It has stretched back out to its pre-blocking dimensions but the pattern isn’t quite as crisp and lovely as it was before. But no matter! One more finished object. In fact… according to Ravelry this is my seventy-third FO. Holy balls. I’m going to go and have a stiff drink while I think about how much time I must have spent knitting over the past few years. O.o

FO Friday: Leek

If nothing else, the photography session was worth the wait. I decided to go ALL OUT, makeup and everything, so naturally I had to answer the door partway through. Jehovah’s Witnesses, bless ’em. They gave me a pamphlet with a moose on it and scampered away from the crazy lady with a camera and too much blusher. XD

Anyway. Here it is. Leek!

leek: finished!

Top-down, raglan, mainly stockinette cardigan done on 3mm needles in an acrylic/wool blend. It was originally intended to be sleeveless/cap sleeve but at some point I obviously decided that this was not what I wanted. Possibly after making my peacock eye cardi, possibly after I found myself wearing wristwarmers in July.

Here’s the front detail which was totally intentional and not due to a miscalculation at all, oh no.

leek: front detail

OK, I confess, I was aiming for a deep V-neck but put the bottom of the V far too high. I like it this way, though, it’s actually the perfect place to have that single button. That was deliberate – I very rarely do up more than a couple of buttons on cardigans, and I really wanted to use the last of these mother of pearl buttons (previously used in this cardigan).

leek: back view

The underarms are a bit baggy due to picking up too many stitches when dividing the sleeves from the body. Also the whole using-3mm-needles-after-swatching-on-2.75s thing. Still; not terrible. I suspect it’ll balance out as it lengthens after a bit of wear.

I normally hate photographing finished objects but for some reason this session was hilarious. My camera has a double-timer setting – it pauses 10 seconds before the first picture, then another 3 or so before the second. The lighting often comes out better on the second shot, but I almost always mistime it and end up with a shot of blurred movement or daft expressions.

My best duckface:

leek: now with bonus duckface

‘wtf is that? is that a feather? Damn that red boa.’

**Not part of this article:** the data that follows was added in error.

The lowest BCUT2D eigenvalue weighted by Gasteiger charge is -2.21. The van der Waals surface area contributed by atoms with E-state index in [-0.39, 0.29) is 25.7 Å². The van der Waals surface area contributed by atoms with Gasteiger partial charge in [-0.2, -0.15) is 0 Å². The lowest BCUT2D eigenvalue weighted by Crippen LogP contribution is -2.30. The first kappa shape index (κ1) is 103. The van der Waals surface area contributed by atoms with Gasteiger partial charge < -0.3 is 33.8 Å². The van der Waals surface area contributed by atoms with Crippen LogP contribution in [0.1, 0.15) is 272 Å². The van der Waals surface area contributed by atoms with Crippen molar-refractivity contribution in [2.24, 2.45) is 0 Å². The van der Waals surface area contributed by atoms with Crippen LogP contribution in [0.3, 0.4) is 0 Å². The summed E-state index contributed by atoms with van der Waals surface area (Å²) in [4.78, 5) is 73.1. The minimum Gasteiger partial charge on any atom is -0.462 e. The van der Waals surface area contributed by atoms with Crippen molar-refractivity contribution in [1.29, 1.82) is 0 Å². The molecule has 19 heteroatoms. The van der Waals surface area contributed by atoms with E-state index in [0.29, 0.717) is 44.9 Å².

leek: feather removal

I don’t even know what’s going on here.

leek: distracted by own backside

You can see all the pics associated with Leek under this Flickr tag, and some of them on the Ravelry project page.

FO: Lace-trimmed top

I wrote a WIP post about this the other day, so this is probably one of the fastest projects I’ve done in months. No sitting in the corner making me feel guilty for weeks! Woo!

PIC_0010.JPG

Only now I notice the doorknob creeping in the side of the shot there. Cheeky thing.

As mentioned before, it’s a Butterick B4685, view D. I’ve had to omit the empire-line elastic due to lack of suitable binding. I’ll decide if I want to put that elastic in once I’ve worn it a few times.

The pattern’s nice and straightforward, with some good instructions. There were a couple of problems with it, however. The pattern calls for one-sided scalloped lace for the central trim, but the picture shows double-sided, and I think one-sided lace would look a bit odd as a central motif. Not a big issue, but could cause confusion. Also, the particular view I picked requires bias tape/binding, which isn’t mentioned in the notions list on the envelope. You’ll need a couple of metres of 1-1.5cm binding to do the waist elastic.

I’m quite excited about this top because it addresses a major gap in my wardrobe. I’ve made skirts, jumpers and cardigans, but never the shirts and tops you need to wear with them. I was a bit worried it’d look obviously hand-made, but it actually looks pretty good. Aside from the wonky hemline, that is… I’m not very good at curves yet. 😀

Here’s a shot of the back…

PIC_0012.JPG

I’d show a side shot too, but there’s so much fabric gathered up by that neckline that it sort of… inflates. Plenty of room for expansion after a big dinner, sure, but yikes. Not a very good look. Hopefully it’ll calm down after a bit of wear, and a couple of washes, but if I make any other views of the pattern, I might stick in a couple of darts to get rid of some of that excess fabric.

And there you have it, my first Me Made May inspired FO. Anyone else resorted to a cheeky new project to extend their hand-made wardrobe? Or am I the only crazy enough to bother? 😀